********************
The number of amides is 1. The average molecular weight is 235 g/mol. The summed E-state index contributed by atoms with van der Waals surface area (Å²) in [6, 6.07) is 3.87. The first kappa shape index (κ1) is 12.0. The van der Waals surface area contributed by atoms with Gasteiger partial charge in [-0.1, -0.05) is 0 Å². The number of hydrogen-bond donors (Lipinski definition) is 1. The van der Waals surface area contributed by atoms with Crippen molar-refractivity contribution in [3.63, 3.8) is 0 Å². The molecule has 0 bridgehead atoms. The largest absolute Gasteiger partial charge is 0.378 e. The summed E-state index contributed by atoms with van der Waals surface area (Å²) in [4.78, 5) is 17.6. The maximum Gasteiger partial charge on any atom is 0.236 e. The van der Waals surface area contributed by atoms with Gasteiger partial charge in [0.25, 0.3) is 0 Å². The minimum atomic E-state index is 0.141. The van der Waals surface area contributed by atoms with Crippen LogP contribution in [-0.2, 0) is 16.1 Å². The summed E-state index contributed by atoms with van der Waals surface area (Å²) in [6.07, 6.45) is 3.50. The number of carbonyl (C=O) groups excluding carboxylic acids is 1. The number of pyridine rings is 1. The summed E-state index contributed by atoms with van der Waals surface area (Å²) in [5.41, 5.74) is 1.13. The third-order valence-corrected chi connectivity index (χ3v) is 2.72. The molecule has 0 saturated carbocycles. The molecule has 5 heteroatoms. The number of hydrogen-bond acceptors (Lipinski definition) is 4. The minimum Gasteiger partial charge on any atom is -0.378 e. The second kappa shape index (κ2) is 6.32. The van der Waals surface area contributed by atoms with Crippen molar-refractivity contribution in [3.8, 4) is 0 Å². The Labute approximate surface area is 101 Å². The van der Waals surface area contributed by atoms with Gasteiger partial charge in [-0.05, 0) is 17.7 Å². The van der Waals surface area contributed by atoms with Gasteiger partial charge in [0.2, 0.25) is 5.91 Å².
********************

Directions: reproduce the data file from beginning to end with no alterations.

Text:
The number of amides is 1. The average molecular weight is 235 g/mol. The summed E-state index contributed by atoms with van der Waals surface area (Å²) in [6, 6.07) is 3.87. The first kappa shape index (κ1) is 12.0. The van der Waals surface area contributed by atoms with Gasteiger partial charge in [-0.1, -0.05) is 0 Å². The number of hydrogen-bond donors (Lipinski definition) is 1. The van der Waals surface area contributed by atoms with Crippen molar-refractivity contribution in [3.63, 3.8) is 0 Å². The molecule has 0 bridgehead atoms. The largest absolute Gasteiger partial charge is 0.378 e. The summed E-state index contributed by atoms with van der Waals surface area (Å²) in [4.78, 5) is 17.6. The maximum Gasteiger partial charge on any atom is 0.236 e. The van der Waals surface area contributed by atoms with Gasteiger partial charge in [0.25, 0.3) is 0 Å². The minimum atomic E-state index is 0.141. The van der Waals surface area contributed by atoms with Crippen LogP contribution in [-0.2, 0) is 16.1 Å². The summed E-state index contributed by atoms with van der Waals surface area (Å²) in [6.07, 6.45) is 3.50. The number of carbonyl (C=O) groups excluding carboxylic acids is 1. The number of pyridine rings is 1. The summed E-state index contributed by atoms with van der Waals surface area (Å²) in [5.41, 5.74) is 1.13. The third-order valence-corrected chi connectivity index (χ3v) is 2.72. The molecule has 0 saturated carbocycles. The molecule has 5 heteroatoms. The number of hydrogen-bond acceptors (Lipinski definition) is 4. The minimum Gasteiger partial charge on any atom is -0.378 e. The second kappa shape index (κ2) is 6.32. The van der Waals surface area contributed by atoms with Crippen molar-refractivity contribution in [3.8, 4) is 0 Å². The Labute approximate surface area is 101 Å². The van der Waals surface area contributed by atoms with Gasteiger partial charge in [-0.05, 0) is 17.7 Å². The van der Waals surface area contributed by atoms with Gasteiger partial charge in [0.2, 0.25) is 5.91 Å².